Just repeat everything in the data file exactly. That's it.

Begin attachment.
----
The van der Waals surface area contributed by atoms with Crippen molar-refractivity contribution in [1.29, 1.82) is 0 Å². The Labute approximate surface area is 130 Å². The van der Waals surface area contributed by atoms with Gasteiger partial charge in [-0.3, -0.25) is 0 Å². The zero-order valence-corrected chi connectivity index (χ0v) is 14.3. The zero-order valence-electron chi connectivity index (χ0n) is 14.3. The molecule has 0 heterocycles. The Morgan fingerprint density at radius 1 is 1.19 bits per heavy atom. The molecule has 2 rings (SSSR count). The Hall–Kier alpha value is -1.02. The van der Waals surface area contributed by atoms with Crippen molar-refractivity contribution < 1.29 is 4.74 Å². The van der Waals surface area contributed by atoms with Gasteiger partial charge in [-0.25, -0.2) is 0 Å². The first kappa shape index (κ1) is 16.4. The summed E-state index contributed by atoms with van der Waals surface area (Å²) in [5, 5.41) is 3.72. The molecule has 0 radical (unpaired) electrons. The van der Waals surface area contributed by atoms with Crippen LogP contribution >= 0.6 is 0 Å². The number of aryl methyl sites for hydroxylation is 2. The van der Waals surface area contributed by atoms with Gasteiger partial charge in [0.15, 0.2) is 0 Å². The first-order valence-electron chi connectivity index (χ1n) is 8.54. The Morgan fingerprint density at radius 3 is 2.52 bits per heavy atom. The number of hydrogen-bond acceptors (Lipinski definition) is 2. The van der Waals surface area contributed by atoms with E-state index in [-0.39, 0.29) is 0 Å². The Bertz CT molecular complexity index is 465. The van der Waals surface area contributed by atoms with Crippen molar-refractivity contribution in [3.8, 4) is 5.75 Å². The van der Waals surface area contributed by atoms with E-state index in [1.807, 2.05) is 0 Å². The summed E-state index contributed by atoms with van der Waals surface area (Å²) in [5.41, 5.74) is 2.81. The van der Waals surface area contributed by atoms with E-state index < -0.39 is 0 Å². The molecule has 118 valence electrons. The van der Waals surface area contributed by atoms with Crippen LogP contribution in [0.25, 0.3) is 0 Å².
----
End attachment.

The van der Waals surface area contributed by atoms with Crippen molar-refractivity contribution in [1.29, 1.82) is 0 Å². The Labute approximate surface area is 130 Å². The van der Waals surface area contributed by atoms with Gasteiger partial charge in [-0.3, -0.25) is 0 Å². The zero-order valence-corrected chi connectivity index (χ0v) is 14.3. The zero-order valence-electron chi connectivity index (χ0n) is 14.3. The molecule has 0 heterocycles. The Morgan fingerprint density at radius 1 is 1.19 bits per heavy atom. The molecule has 2 rings (SSSR count). The Hall–Kier alpha value is -1.02. The van der Waals surface area contributed by atoms with Crippen molar-refractivity contribution < 1.29 is 4.74 Å². The van der Waals surface area contributed by atoms with Gasteiger partial charge in [-0.25, -0.2) is 0 Å². The first kappa shape index (κ1) is 16.4. The summed E-state index contributed by atoms with van der Waals surface area (Å²) in [5, 5.41) is 3.72. The molecule has 0 radical (unpaired) electrons. The van der Waals surface area contributed by atoms with Crippen LogP contribution >= 0.6 is 0 Å². The number of aryl methyl sites for hydroxylation is 2. The van der Waals surface area contributed by atoms with Gasteiger partial charge in [0.15, 0.2) is 0 Å². The first-order valence-electron chi connectivity index (χ1n) is 8.54. The Morgan fingerprint density at radius 3 is 2.52 bits per heavy atom. The number of hydrogen-bond acceptors (Lipinski definition) is 2. The van der Waals surface area contributed by atoms with E-state index in [-0.39, 0.29) is 0 Å². The Bertz CT molecular complexity index is 465. The van der Waals surface area contributed by atoms with Crippen molar-refractivity contribution in [3.8, 4) is 5.75 Å². The van der Waals surface area contributed by atoms with E-state index in [1.807, 2.05) is 0 Å². The summed E-state index contributed by atoms with van der Waals surface area (Å²) in [5.41, 5.74) is 2.81. The van der Waals surface area contributed by atoms with E-state index < -0.39 is 0 Å². The molecule has 118 valence electrons. The van der Waals surface area contributed by atoms with Crippen LogP contribution in [0.25, 0.3) is 0 Å².